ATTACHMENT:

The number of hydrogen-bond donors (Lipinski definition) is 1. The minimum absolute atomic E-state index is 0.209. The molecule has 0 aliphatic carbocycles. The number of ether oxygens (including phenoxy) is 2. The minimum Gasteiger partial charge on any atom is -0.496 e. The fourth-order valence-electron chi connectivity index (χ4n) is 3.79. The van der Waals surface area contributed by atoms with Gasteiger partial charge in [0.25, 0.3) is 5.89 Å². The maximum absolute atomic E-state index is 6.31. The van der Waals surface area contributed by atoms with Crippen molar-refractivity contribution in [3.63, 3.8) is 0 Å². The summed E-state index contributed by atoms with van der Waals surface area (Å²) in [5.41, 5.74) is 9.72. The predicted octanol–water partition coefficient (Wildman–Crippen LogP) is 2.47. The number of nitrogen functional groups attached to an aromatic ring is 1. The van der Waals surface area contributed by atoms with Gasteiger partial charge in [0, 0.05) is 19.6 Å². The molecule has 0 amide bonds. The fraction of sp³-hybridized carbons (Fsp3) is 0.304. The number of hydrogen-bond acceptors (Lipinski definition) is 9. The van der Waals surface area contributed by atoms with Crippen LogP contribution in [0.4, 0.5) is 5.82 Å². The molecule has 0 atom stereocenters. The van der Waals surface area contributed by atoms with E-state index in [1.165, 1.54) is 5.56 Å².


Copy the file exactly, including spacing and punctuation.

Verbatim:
The number of hydrogen-bond donors (Lipinski definition) is 1. The minimum absolute atomic E-state index is 0.209. The molecule has 0 aliphatic carbocycles. The number of ether oxygens (including phenoxy) is 2. The minimum Gasteiger partial charge on any atom is -0.496 e. The fourth-order valence-electron chi connectivity index (χ4n) is 3.79. The van der Waals surface area contributed by atoms with Gasteiger partial charge in [0.25, 0.3) is 5.89 Å². The maximum absolute atomic E-state index is 6.31. The van der Waals surface area contributed by atoms with Crippen molar-refractivity contribution in [3.63, 3.8) is 0 Å². The summed E-state index contributed by atoms with van der Waals surface area (Å²) in [5.41, 5.74) is 9.72. The predicted octanol–water partition coefficient (Wildman–Crippen LogP) is 2.47. The number of nitrogen functional groups attached to an aromatic ring is 1. The van der Waals surface area contributed by atoms with Gasteiger partial charge in [0, 0.05) is 19.6 Å². The molecule has 0 amide bonds. The fraction of sp³-hybridized carbons (Fsp3) is 0.304. The number of hydrogen-bond acceptors (Lipinski definition) is 9. The van der Waals surface area contributed by atoms with Crippen LogP contribution in [0.4, 0.5) is 5.82 Å². The molecule has 0 atom stereocenters. The van der Waals surface area contributed by atoms with E-state index in [1.165, 1.54) is 5.56 Å².